Until now I haven't received any parcel. Maybe I'm not allowed to. I have started again at Septuagesima. Remember me, you all, I will remember you, reciprocally.

In Christ your p. Titus Brandsma, O. Carm.


Letter to Confreres and Family

Letters from Prison Amersfoort, April 1st, 1942

Prisoner—Prof. Dr. Titus Brandsma—Block: 2 A N. 58

Dear Father Prior, etc.

At the beginning of each month we are allowed to write one letter and so today I can tell you again that I have been able to adapt myself very well, although the change from Scheveningen to here was a big one.

The many acquaintances to talk to, and the many new ones are a big contrast with the Scheveningen solitude. My state of health and age are taken in consideration here also fairly well, so that you need not worry about that. There are more possibilities for medical care here than in Scheveningen.

Here as well I will hold out as long as it is judged necessary to keep me. About the duration, nothing can be said. I was very happy to receive your letter of March 21. Just as well that you wrote again, because no letters have been forwarded to me from Scheveningen.

Thanks to Father Provincial for the greetings and the prayers on behalf of all. On my part, I am with all of you in spiritual communion. I am saying Breviary now in the same way as the brothers. I would like to ask whether the 15 Our Fathers for <Laudes Vespertinae> cover Vespers and Compline, or whether 7 Our Fathers are to be said for Compline also? What is usual? I hope and pray that Cyprian, Pacificus, Ewald, Vitalis and the others who are sick get better soon. Special greetings to Hubert. Don't be worried about me.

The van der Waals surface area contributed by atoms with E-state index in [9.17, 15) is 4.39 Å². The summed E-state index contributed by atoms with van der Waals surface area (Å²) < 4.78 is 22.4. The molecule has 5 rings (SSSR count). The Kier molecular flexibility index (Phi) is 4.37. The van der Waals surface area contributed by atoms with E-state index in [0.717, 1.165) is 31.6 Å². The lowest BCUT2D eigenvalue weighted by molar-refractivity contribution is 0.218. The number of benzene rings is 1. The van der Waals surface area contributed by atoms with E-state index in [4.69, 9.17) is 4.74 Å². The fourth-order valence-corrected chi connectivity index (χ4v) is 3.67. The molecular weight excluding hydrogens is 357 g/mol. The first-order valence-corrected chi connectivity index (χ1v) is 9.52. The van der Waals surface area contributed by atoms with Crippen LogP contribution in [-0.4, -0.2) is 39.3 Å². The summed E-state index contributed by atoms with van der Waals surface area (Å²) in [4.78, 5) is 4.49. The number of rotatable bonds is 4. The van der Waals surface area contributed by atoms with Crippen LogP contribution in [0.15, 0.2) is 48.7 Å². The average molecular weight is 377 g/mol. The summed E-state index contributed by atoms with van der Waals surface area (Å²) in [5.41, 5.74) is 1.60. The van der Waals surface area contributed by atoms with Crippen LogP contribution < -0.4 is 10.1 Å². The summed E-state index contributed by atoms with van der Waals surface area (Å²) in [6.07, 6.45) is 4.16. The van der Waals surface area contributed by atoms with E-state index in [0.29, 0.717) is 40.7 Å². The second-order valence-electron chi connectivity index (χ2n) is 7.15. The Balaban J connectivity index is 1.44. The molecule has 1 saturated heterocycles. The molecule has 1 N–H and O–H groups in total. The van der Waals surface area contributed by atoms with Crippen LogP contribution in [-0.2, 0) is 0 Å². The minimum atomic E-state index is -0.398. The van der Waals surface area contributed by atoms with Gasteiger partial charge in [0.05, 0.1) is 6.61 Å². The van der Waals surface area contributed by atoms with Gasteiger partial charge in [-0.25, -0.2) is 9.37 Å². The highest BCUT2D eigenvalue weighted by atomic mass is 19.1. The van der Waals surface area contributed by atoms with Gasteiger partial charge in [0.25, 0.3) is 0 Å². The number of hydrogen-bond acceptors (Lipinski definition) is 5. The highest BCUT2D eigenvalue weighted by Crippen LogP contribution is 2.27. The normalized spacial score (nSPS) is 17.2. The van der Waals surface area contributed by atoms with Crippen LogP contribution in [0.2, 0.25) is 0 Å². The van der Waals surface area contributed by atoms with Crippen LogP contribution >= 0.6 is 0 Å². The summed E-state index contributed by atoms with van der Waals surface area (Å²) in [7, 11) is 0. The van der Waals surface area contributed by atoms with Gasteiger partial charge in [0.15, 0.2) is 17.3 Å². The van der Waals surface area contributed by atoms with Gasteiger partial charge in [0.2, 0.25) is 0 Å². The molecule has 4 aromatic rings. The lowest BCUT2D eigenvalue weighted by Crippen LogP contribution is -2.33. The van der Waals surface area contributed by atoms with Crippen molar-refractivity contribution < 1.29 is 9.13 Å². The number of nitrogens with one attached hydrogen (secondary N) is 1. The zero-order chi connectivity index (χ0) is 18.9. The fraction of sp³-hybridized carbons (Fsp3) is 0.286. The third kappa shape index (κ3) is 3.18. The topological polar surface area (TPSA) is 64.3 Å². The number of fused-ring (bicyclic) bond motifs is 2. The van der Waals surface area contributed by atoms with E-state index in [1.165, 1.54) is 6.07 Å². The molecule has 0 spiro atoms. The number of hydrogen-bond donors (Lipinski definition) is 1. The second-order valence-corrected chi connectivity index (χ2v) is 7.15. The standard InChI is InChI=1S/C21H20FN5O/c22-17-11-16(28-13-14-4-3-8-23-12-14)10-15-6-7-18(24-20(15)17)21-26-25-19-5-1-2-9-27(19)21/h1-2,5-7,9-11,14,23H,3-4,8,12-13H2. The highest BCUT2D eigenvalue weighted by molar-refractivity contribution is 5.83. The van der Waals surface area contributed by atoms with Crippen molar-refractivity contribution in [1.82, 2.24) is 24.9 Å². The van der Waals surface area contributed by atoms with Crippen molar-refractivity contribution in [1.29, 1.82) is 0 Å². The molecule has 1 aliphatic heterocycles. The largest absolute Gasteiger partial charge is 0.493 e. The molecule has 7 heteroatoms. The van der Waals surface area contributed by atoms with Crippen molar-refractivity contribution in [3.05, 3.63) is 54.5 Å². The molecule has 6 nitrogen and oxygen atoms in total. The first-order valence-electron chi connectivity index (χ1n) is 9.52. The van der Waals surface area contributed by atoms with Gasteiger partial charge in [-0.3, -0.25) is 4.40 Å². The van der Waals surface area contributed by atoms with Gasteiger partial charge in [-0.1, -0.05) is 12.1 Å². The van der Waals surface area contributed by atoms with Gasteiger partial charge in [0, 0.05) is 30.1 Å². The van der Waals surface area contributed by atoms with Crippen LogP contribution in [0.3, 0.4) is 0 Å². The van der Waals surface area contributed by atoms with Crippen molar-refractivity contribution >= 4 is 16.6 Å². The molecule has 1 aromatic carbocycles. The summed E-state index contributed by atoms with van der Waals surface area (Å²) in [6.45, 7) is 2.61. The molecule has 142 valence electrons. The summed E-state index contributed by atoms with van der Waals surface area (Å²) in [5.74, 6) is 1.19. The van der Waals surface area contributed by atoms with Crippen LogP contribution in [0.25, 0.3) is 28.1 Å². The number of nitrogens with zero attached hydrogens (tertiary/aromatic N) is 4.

Gatsche's letter did me a lot of good. I understand very well that they are praying for me, and speak of me a lot. I thank every one, Henry and Barbara too.

I would like to know something more about my substitute at the University courses. I wish George every success. Also best wishes to Fra. Simon and Fra. Franco on their new appointments.

The news about Utilitas I read with divided heart. It was something to be feared. Greetings to Bodewes. I don't know why the doctorate of Vos de Wael has been delayed. But today there's a lot of things that we don't understand.

There's a reason for this too.

An Easter full of blessing to all. I jubilantly intone the Alleluja with you, you know. We remember each other.

In Christ yours, f. Titus Brandsma


Letter to Family

Letters from Prison (Original text in German) The Hague, May 6, 1942

Dear Brother-in-law and Sister; etc.,

Now I am in Scheveningen again, but only for a short time, because it has been decided that I shall go to the concentration camp at Dachau near Munich, probably next Saturday. There also I will find acquaintances, and Our Dear Lord is everywhere. I am in good health. You need not worry about that, and fortunately I am able to let things come calmly. Kind regards to the children, Barbara and Henry, all the members of the family, the parish priest and curate. I understand that you are worried about me. You and the little ones pray for me and I am grateful to you for your love. In God Our Lord we remain united until we see each other again. From Dachau I will write again to Father Prior in Nijmegen and you can send him again an answer. I congratulate Helen on her birthday on April 25, Teresa on May 18, and am always with you.

Your brother in Christ
f. Titus Brandsma


Letter to Father Prior

Letters from Prison Kleve, May 28, 1942

Dear Father Prior, etc.,